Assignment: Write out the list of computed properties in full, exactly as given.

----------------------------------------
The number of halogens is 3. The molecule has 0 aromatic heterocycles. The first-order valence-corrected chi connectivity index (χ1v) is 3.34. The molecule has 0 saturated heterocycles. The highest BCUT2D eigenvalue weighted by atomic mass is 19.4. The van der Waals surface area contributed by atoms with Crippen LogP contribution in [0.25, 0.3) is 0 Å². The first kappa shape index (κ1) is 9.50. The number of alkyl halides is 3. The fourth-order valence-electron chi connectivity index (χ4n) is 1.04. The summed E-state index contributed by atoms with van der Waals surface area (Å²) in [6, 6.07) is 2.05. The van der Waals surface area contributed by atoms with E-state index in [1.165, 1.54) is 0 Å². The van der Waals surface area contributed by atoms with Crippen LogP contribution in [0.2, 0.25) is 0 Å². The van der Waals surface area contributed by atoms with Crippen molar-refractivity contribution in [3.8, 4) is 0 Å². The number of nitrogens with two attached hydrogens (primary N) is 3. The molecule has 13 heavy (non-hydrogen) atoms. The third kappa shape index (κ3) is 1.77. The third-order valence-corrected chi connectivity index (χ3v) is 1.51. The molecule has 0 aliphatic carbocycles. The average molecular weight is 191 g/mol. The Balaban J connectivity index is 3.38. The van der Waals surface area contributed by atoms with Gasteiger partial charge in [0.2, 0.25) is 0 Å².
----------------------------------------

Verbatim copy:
The number of halogens is 3. The molecule has 0 aromatic heterocycles. The first-order valence-corrected chi connectivity index (χ1v) is 3.34. The molecule has 0 saturated heterocycles. The highest BCUT2D eigenvalue weighted by atomic mass is 19.4. The van der Waals surface area contributed by atoms with Crippen LogP contribution in [0.25, 0.3) is 0 Å². The first kappa shape index (κ1) is 9.50. The number of alkyl halides is 3. The fourth-order valence-electron chi connectivity index (χ4n) is 1.04. The summed E-state index contributed by atoms with van der Waals surface area (Å²) in [6, 6.07) is 2.05. The van der Waals surface area contributed by atoms with E-state index in [1.165, 1.54) is 0 Å². The van der Waals surface area contributed by atoms with Crippen LogP contribution in [0.2, 0.25) is 0 Å². The van der Waals surface area contributed by atoms with Crippen molar-refractivity contribution in [3.8, 4) is 0 Å². The number of nitrogens with two attached hydrogens (primary N) is 3. The molecule has 13 heavy (non-hydrogen) atoms. The third kappa shape index (κ3) is 1.77. The third-order valence-corrected chi connectivity index (χ3v) is 1.51. The molecule has 0 aliphatic carbocycles. The average molecular weight is 191 g/mol. The Balaban J connectivity index is 3.38. The van der Waals surface area contributed by atoms with Gasteiger partial charge in [0.2, 0.25) is 0 Å².